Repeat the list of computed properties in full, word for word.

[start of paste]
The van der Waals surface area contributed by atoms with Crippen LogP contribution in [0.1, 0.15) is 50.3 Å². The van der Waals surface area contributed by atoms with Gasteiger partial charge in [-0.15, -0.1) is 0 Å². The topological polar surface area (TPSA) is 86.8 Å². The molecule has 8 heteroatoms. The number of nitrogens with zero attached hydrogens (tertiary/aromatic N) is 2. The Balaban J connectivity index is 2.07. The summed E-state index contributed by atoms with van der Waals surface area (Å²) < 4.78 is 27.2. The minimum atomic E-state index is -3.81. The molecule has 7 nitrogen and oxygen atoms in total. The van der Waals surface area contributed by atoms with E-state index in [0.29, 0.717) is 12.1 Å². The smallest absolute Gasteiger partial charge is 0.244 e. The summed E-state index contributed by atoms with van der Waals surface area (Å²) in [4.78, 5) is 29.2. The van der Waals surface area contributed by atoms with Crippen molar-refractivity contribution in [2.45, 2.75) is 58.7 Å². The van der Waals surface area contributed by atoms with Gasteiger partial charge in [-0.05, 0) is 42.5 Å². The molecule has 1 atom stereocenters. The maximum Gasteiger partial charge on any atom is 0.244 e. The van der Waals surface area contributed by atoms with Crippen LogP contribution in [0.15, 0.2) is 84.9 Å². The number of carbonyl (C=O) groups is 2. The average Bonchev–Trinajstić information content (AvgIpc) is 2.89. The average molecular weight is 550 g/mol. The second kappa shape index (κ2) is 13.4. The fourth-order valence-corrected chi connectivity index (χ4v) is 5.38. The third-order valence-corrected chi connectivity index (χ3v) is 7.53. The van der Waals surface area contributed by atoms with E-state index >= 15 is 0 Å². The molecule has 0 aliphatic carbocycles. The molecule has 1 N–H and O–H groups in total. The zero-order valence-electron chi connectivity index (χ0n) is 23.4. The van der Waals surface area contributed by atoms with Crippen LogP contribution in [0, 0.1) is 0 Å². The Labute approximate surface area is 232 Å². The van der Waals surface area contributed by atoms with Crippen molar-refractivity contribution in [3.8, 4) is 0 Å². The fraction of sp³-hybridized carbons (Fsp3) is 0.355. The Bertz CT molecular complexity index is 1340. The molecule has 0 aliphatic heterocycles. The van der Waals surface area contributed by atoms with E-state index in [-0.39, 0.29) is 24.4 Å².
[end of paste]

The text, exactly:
The van der Waals surface area contributed by atoms with Crippen LogP contribution in [0.1, 0.15) is 50.3 Å². The van der Waals surface area contributed by atoms with Gasteiger partial charge in [-0.15, -0.1) is 0 Å². The topological polar surface area (TPSA) is 86.8 Å². The molecule has 8 heteroatoms. The number of nitrogens with zero attached hydrogens (tertiary/aromatic N) is 2. The Balaban J connectivity index is 2.07. The summed E-state index contributed by atoms with van der Waals surface area (Å²) < 4.78 is 27.2. The minimum atomic E-state index is -3.81. The molecule has 7 nitrogen and oxygen atoms in total. The van der Waals surface area contributed by atoms with E-state index in [0.29, 0.717) is 12.1 Å². The smallest absolute Gasteiger partial charge is 0.244 e. The summed E-state index contributed by atoms with van der Waals surface area (Å²) in [4.78, 5) is 29.2. The van der Waals surface area contributed by atoms with Crippen molar-refractivity contribution in [2.45, 2.75) is 58.7 Å². The van der Waals surface area contributed by atoms with Gasteiger partial charge in [-0.05, 0) is 42.5 Å². The molecule has 1 atom stereocenters. The maximum Gasteiger partial charge on any atom is 0.244 e. The van der Waals surface area contributed by atoms with Crippen LogP contribution in [0.15, 0.2) is 84.9 Å². The number of carbonyl (C=O) groups is 2. The average Bonchev–Trinajstić information content (AvgIpc) is 2.89. The average molecular weight is 550 g/mol. The second kappa shape index (κ2) is 13.4. The fourth-order valence-corrected chi connectivity index (χ4v) is 5.38. The third-order valence-corrected chi connectivity index (χ3v) is 7.53. The van der Waals surface area contributed by atoms with E-state index >= 15 is 0 Å². The molecule has 0 aliphatic carbocycles. The molecule has 1 N–H and O–H groups in total. The zero-order valence-electron chi connectivity index (χ0n) is 23.4. The van der Waals surface area contributed by atoms with Crippen LogP contribution in [0, 0.1) is 0 Å². The Labute approximate surface area is 232 Å². The van der Waals surface area contributed by atoms with Crippen molar-refractivity contribution in [3.8, 4) is 0 Å². The fraction of sp³-hybridized carbons (Fsp3) is 0.355. The Bertz CT molecular complexity index is 1340. The molecule has 0 aliphatic heterocycles. The van der Waals surface area contributed by atoms with E-state index in [-0.39, 0.29) is 24.4 Å².